First of all, our USIG has been in steady hands as Cindy Chang turned the leadership over to Antoinette Pusateri. Given the teamwork of the entire USIG executive board, there is an ambitious agenda. The nice thing is the power of experience and as the USIG has built in responsibility and leadership, the students have stepped up to take charge. I take great pride in seeing our students act as leaders to use ultrasound to help with procedures or teach seniors or even faculty. Our OSU product is an international brand and we hope to continue the momentum going forward.
 
It is hard for me to keep you informed on all the activities for ultrasound but I will try. The US Division of The Department of Emergency Medicine was Formed this past May 2017. Two Fellows start in July, Irene Mynatt DO and Jessica Everett M.D. Dr. Creagh Boulger will assume the title of Fellowship Director of the Ultrasound Division. The community of practice framework is a good one and hopefully USRIG will liberate the publication prowess of our students residents, fellows, faculty and support staff as we move ideas to manuscripts.
 
The WCUME is coming up in October and we will be arranging a trip​ to Montreal to present our research and network with other medical educators. Many students have had their research accepted and we hope to continue our leadership at the national level. At the last 3 national meetings, AIUM 2016, WCUME 2016 and AIUM 2017, OSU students have claimed first in a competition among students from national medical schools. Right now, if our students challenged the residents and faculty to ultrasound skills I know who I think would win if you took an average student and an average resident, attending. The rationale behind the Ultrasound Olympics in 2010 was only the strongest survive. You have to learn it, own it, master it. Students have a higher ceiling because they have more time and no preconceived notions that they should not learn this skill. I am proud of the consistent work that our students put forth in regards to learning and teaching ultrasound to others.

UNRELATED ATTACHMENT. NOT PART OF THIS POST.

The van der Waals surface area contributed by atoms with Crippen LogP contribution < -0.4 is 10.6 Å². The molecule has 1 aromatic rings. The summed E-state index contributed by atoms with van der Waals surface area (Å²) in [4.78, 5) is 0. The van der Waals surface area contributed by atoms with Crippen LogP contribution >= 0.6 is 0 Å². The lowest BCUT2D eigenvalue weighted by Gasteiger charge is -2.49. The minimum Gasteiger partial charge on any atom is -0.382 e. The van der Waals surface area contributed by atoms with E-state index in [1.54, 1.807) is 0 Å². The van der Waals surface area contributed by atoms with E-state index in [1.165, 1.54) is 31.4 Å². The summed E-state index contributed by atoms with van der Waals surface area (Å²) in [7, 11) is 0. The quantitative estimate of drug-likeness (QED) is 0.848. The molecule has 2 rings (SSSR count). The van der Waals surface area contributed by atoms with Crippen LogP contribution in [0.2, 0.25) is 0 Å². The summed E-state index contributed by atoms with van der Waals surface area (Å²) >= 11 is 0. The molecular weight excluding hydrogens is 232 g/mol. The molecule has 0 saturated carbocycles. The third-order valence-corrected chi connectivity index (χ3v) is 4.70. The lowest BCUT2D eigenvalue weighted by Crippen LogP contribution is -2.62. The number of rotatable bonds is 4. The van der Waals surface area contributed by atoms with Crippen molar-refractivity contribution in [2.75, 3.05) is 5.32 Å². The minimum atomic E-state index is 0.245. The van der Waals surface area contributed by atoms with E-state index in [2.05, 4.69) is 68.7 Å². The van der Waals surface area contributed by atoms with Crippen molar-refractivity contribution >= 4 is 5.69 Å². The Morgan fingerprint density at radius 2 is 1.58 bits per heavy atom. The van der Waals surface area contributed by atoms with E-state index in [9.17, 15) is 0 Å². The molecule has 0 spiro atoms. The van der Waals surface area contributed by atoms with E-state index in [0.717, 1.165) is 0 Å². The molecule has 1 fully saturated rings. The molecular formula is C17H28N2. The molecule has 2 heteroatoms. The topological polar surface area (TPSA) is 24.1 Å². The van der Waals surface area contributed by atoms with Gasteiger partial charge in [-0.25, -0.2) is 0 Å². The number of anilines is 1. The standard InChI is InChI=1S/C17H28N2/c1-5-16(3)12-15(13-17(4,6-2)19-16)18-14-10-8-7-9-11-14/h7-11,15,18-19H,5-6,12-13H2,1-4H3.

Finally, this week was MD Camp as our USIG helped host the ultrasound portion. High school students were able to learn from our medical students, how to scan and what to look for. It is a fantastic sight to see our students sharing their medical knowledge and ultrasound skills with motivated high school students. This is the future of ultrasound. Spreading the knowledge of this tool in the hopes of helping our patients. The state of our USIG is strong! 

Sincerely,

David Bahner M.D., RDMS
Professor of Emergency Medicine

Ultrasound Opportunities
USRIG President Rohit Menon has helped develop a cardiac ultrasound OSCE on a simulator that aims to assess echo competency for his summer project. He would love to recruit you! Follow the linkor email him at rohit.menon@osumc.edu if you are interested!